Business-Owner Beware: Adverse Provisions in Commercial Leases

Author: McMillan Metro Editor Date: 09/05/2012

Categories: Commercial Leasing, Corporate and Business Law

A lease for the office building in which your business operates is essential. Unfortunately, these documents also tend to be very long and complex. The average commercial lease is 30 pages long, and filled with fine print which the typical business owner is not equipped to understand, much less negotiate. Unlike a landlord who drafts lease agreements on a regular basis, a business owner is at a huge disadvantage to assess the risks and liabilities of seemingly-harmless provisions in a standard commercial lease. Knowing what provisions and language to look for is key. This article addresses only a few of the many specific provisions in lease agreements that should be modified to protect your business. This list is not exhaustive; we encourage you to consult an attorney prior to entering into any lease.

Landlord’s Right of Access

A landlord may seek to obtain the right to enter your business through a provision that grants them the right enter “at any time for any purpose” or, sometimes, at “any reasonable time.” While this may be helpful when you request an essential repair, it can be detrimental when the landlord disrupts a normal business day or even prevents customers from entering your premises.We suggest that a tenant seek to narrow this type of provision by specifying that a landlord’s right to enter applies only in case of emergency, when the landlord must enter for repairs or improvements, or by appointment. Alternatively, a tenant may limit such a provision to apply only when such access does not materially or adversely affect the tenant’s use of or access to the premises.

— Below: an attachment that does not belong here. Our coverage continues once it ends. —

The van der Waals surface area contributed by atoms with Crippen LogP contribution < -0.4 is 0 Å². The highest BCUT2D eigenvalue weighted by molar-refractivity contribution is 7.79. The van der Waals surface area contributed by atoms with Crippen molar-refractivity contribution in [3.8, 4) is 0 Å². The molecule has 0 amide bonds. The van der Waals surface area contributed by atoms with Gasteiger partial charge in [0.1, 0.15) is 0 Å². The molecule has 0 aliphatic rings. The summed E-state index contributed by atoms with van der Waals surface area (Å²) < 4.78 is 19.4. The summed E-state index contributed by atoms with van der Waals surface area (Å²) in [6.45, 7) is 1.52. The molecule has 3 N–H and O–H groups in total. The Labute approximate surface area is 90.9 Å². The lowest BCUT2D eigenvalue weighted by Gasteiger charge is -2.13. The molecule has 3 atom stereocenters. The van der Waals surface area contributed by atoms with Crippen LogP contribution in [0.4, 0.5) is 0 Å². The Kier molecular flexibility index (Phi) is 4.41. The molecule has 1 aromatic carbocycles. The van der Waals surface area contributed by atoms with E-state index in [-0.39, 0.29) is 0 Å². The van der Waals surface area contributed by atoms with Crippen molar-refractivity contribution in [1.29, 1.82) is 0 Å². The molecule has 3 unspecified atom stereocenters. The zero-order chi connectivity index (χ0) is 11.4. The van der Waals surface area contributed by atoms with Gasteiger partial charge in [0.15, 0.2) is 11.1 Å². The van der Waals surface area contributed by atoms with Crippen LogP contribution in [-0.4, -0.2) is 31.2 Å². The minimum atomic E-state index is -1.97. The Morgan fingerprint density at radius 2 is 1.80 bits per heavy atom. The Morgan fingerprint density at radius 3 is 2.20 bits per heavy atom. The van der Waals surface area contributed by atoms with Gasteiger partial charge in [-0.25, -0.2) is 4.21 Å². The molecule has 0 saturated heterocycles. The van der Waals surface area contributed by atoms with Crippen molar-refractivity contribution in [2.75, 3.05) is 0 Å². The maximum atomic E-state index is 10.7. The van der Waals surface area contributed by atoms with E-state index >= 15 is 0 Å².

Arbitrary Relocation Clauses

In some leases, often in office buildings and shopping centers, a landlord may reserve the right to relocate a tenant to a different location than was originally specified. This type of provision may sometimes include some accommodations for the tenant’s benefit by allowing a reduction in rent, requiring the landlord to pay costs associated with the move, or limiting the relocation to new premises that are similar or comparable in size. Regardless of any accommodations, relocation can be a significant interruption to your business. Depending on your type of business, the location may be so essential that relocation is fatal to your operation. This provision needs to be stricken or drafted carefully to restrict its use. If it cannot be eliminated completely, consider limiting the time period during which you can be forced to move. You should also include a provision requiring that the relocated space have as much “visibility” and customer appeal as the former space. Finally, you should insist that the landlord pay for all moving costs, including printing new marketing materials and moving all data lines.

Tenant’s Sale of Business

Lastly, we address one of the most detrimental provisions that may be included in your commercial lease: the obligation to pay the landlord any compensation that you receive due to your assignment of the lease. Often the lease includes in the definition of assignment the sale of your business. Thus, this provision may grant a landlord the right to receive some of the proceeds from the sale of your business. We suggest that this type of provision be negotiated to be very limited in its scope.

For more information about protecting your business when entering into a lease, please contact the attorneys at McMillan Metro at (301) 251-1180 for more information.